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The Arbor Teas Blog

Are You Composting Our Packaging? Here's How to Get Started!

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Arbor Teas Packaging Being Composted!

At Arbor Teas, our packaging has been backyard compostable since 2010. If you don’t yet have a compost pile, this post is for you! In this post, we’ll walk you through the steps for starting a compost pile that will help you reduce your environmental impact by  diverting your food waste and scraps away from the landfills by turning it into nutrient-rich soil.

What You Need to Get Started

Healthy compost piles require a lot of “brown” matter such as dried yard waste, and a small amount of green matter such as grass clippings and food scraps. The basic rule of thumb is 3:1 brown matter to green matter. So, to get started building a compost pile, it’s important to have a good, constant source of brown matter. Your backyard is a great place to look.

From there, you’ll need a place to build your compost pile, namely a compost “bin” constructed from wire, wood or brick, or an off-the-shelf compost bin or tumbler .

Of course, you’ll also need a bowl or kitchen croc for storing your food scraps. Look for one with a handle for easy maneuvering between kitchen and compost bin.

Building Your Compost Pile

There are as many ways to start a compost pile are there are bins to store it. To ensure success, you will want to make sure that your compost has a healthy combination of carbon-rich materials (brown matter) and nitrogen-rich materials (green matter). To give it a good start, you may also want to add a layer of two of good organic soil.

To start your compost pile, combine your materials in 4-inch layers of soil, brown matter and green matter, maintaining the ratio of 3:1 brown to green, up to 3-feet. You can let this combination sit and then turn it over with a shovel or hoe after 3-5 days.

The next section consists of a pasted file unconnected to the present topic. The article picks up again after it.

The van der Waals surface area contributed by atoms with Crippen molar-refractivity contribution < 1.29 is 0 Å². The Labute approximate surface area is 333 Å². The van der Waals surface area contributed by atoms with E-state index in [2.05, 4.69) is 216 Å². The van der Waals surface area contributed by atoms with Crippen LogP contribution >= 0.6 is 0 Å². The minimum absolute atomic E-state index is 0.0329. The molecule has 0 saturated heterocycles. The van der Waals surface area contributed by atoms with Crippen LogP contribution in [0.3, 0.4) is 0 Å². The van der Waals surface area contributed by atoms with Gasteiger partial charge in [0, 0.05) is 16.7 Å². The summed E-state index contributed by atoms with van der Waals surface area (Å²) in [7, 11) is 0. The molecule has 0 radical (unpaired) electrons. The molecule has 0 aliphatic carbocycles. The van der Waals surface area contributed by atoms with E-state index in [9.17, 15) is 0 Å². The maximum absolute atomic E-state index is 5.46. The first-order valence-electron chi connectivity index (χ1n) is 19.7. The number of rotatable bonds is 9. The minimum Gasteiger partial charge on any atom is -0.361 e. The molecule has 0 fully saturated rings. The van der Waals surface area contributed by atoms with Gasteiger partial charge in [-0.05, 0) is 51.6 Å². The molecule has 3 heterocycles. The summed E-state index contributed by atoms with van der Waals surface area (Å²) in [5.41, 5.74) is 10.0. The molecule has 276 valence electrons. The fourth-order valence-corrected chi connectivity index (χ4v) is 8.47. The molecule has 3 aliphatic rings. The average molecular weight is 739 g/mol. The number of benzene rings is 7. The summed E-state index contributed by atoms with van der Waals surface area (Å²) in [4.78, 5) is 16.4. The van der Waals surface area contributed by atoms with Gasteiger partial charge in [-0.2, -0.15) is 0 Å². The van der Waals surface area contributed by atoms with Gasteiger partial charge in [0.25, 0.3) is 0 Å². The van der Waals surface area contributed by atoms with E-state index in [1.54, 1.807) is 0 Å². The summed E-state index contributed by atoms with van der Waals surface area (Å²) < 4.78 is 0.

“Turning” is important because it gives the pile much needed oxygen. But, even if you don’t turn your pile very often, your compost will still break down.

Tip: There are a few things you might not want to put into your compost pile, namely meat scraps (which may attract visitors), living weeds (which may take over your compost in the same way they would your garden), and diseased plants (which may taint the resulting soil).

Managing Your Compost Pile

If you’re at this step, you’re already composting. Doesn’t it feel great?!

The good news is that most compost piles don’t need a lot of attention. (The decomposition process happens whether you’re watching it or not!) The only thing your compost pile wants from you is a 3:1 ratio of brown matter to green matter, a little bit of water (rain is perfect), proper drainage, and a good turn every week or so.

So, as your carry your used tea and other food scraps out to your compost bin, make sure that you’re also adding at least twice as much "brown" yard waste to the mix to maintain a proper ratio.

Using Your Compost

One of the major benefits of starting a compost pile is what you get out of it: a healthy, free supply of soil to be used in your garden season after season. Once your compost is ready, and the materials have broken down, you can add this nutrient-rich soil to your flowerbeds and vegetable gardens.

Composting Our Packaging

Our packaging, made from a cellulose film derived from wood pulp and hemp-based labels, is 100% backyard compostable. To compost it, simply toss it into your compost bin and give it a turn. It will completely disappear within 3-4 months.

Word to the Wise: Not all “compostable packaging” is backyard compostable. Most corn-based compostable packing and disposables on the market today are really only suited for industrial compost settings. To dispose of them properly, contact your local government or waste facility to see if industrial composting is available in your area.

Resources:

http://hereandnow.wbur.org/2011/06/28/recycling-conundrum

http://www.gardeners.com/how-to/all-about-composting/5061.html

http://www.arborteas.com/blog/how-to-compost-tea-and-other-organics-in-a-home-compost-pile/